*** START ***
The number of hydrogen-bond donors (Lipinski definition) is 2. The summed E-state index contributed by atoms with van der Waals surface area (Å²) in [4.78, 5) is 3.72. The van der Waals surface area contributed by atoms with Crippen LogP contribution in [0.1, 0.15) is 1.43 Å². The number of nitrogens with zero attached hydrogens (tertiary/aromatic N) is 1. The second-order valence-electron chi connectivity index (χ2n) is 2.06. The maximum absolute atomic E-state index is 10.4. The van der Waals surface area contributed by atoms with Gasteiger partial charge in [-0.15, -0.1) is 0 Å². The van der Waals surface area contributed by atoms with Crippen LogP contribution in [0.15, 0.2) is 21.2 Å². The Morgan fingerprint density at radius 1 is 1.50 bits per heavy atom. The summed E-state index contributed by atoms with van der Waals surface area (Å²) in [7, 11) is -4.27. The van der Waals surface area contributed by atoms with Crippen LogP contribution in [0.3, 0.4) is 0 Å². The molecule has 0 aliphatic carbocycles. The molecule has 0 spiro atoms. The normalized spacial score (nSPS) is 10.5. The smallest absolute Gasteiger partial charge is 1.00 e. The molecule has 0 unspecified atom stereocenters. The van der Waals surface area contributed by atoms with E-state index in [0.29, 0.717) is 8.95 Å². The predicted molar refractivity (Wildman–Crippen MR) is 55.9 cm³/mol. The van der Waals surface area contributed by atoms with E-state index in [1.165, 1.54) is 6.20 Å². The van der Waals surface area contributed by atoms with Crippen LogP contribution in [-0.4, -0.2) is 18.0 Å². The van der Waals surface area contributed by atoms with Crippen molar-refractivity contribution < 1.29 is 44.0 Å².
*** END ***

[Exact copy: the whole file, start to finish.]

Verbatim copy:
The number of hydrogen-bond donors (Lipinski definition) is 2. The summed E-state index contributed by atoms with van der Waals surface area (Å²) in [4.78, 5) is 3.72. The van der Waals surface area contributed by atoms with Crippen LogP contribution in [0.1, 0.15) is 1.43 Å². The number of nitrogens with zero attached hydrogens (tertiary/aromatic N) is 1. The second-order valence-electron chi connectivity index (χ2n) is 2.06. The maximum absolute atomic E-state index is 10.4. The van der Waals surface area contributed by atoms with Gasteiger partial charge in [-0.15, -0.1) is 0 Å². The van der Waals surface area contributed by atoms with Crippen LogP contribution in [0.15, 0.2) is 21.2 Å². The Morgan fingerprint density at radius 1 is 1.50 bits per heavy atom. The summed E-state index contributed by atoms with van der Waals surface area (Å²) in [7, 11) is -4.27. The van der Waals surface area contributed by atoms with Crippen LogP contribution in [0.3, 0.4) is 0 Å². The molecule has 0 aliphatic carbocycles. The molecule has 0 spiro atoms. The normalized spacial score (nSPS) is 10.5. The smallest absolute Gasteiger partial charge is 1.00 e. The molecule has 0 unspecified atom stereocenters. The van der Waals surface area contributed by atoms with E-state index in [0.29, 0.717) is 8.95 Å². The predicted molar refractivity (Wildman–Crippen MR) is 55.9 cm³/mol. The van der Waals surface area contributed by atoms with E-state index in [1.165, 1.54) is 6.20 Å². The van der Waals surface area contributed by atoms with Crippen LogP contribution in [-0.4, -0.2) is 18.0 Å². The van der Waals surface area contributed by atoms with Crippen molar-refractivity contribution < 1.29 is 44.0 Å².